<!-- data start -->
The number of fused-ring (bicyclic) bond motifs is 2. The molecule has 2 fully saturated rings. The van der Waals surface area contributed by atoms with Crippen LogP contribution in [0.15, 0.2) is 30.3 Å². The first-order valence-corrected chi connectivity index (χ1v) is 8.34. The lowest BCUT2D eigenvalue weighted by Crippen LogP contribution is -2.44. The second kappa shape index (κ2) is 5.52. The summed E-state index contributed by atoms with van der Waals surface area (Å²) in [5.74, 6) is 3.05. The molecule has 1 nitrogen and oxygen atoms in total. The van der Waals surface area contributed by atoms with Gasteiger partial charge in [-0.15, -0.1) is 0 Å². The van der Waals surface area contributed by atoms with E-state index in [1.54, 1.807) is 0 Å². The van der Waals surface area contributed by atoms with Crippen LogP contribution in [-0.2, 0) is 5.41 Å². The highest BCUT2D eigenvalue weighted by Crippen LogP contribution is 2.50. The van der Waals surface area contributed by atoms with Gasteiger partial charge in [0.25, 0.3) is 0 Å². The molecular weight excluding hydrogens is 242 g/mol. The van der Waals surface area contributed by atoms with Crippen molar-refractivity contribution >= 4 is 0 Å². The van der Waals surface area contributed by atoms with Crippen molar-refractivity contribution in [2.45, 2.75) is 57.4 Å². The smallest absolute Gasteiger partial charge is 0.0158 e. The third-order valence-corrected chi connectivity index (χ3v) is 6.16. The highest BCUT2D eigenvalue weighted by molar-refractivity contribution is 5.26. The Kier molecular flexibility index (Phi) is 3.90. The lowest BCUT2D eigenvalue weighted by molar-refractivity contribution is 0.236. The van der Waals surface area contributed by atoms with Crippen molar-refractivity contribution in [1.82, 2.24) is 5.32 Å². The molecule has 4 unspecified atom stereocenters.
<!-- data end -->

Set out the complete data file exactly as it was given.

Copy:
The number of fused-ring (bicyclic) bond motifs is 2. The molecule has 2 fully saturated rings. The van der Waals surface area contributed by atoms with Crippen LogP contribution in [0.15, 0.2) is 30.3 Å². The first-order valence-corrected chi connectivity index (χ1v) is 8.34. The lowest BCUT2D eigenvalue weighted by Crippen LogP contribution is -2.44. The second kappa shape index (κ2) is 5.52. The summed E-state index contributed by atoms with van der Waals surface area (Å²) in [5.74, 6) is 3.05. The molecule has 1 nitrogen and oxygen atoms in total. The van der Waals surface area contributed by atoms with Gasteiger partial charge in [-0.15, -0.1) is 0 Å². The van der Waals surface area contributed by atoms with E-state index in [1.54, 1.807) is 0 Å². The van der Waals surface area contributed by atoms with Crippen LogP contribution in [-0.2, 0) is 5.41 Å². The highest BCUT2D eigenvalue weighted by Crippen LogP contribution is 2.50. The van der Waals surface area contributed by atoms with Gasteiger partial charge in [0.25, 0.3) is 0 Å². The molecular weight excluding hydrogens is 242 g/mol. The van der Waals surface area contributed by atoms with Crippen molar-refractivity contribution >= 4 is 0 Å². The van der Waals surface area contributed by atoms with Crippen molar-refractivity contribution in [2.45, 2.75) is 57.4 Å². The smallest absolute Gasteiger partial charge is 0.0158 e. The third-order valence-corrected chi connectivity index (χ3v) is 6.16. The highest BCUT2D eigenvalue weighted by molar-refractivity contribution is 5.26. The Kier molecular flexibility index (Phi) is 3.90. The lowest BCUT2D eigenvalue weighted by molar-refractivity contribution is 0.236. The van der Waals surface area contributed by atoms with Crippen molar-refractivity contribution in [1.82, 2.24) is 5.32 Å². The molecule has 4 unspecified atom stereocenters.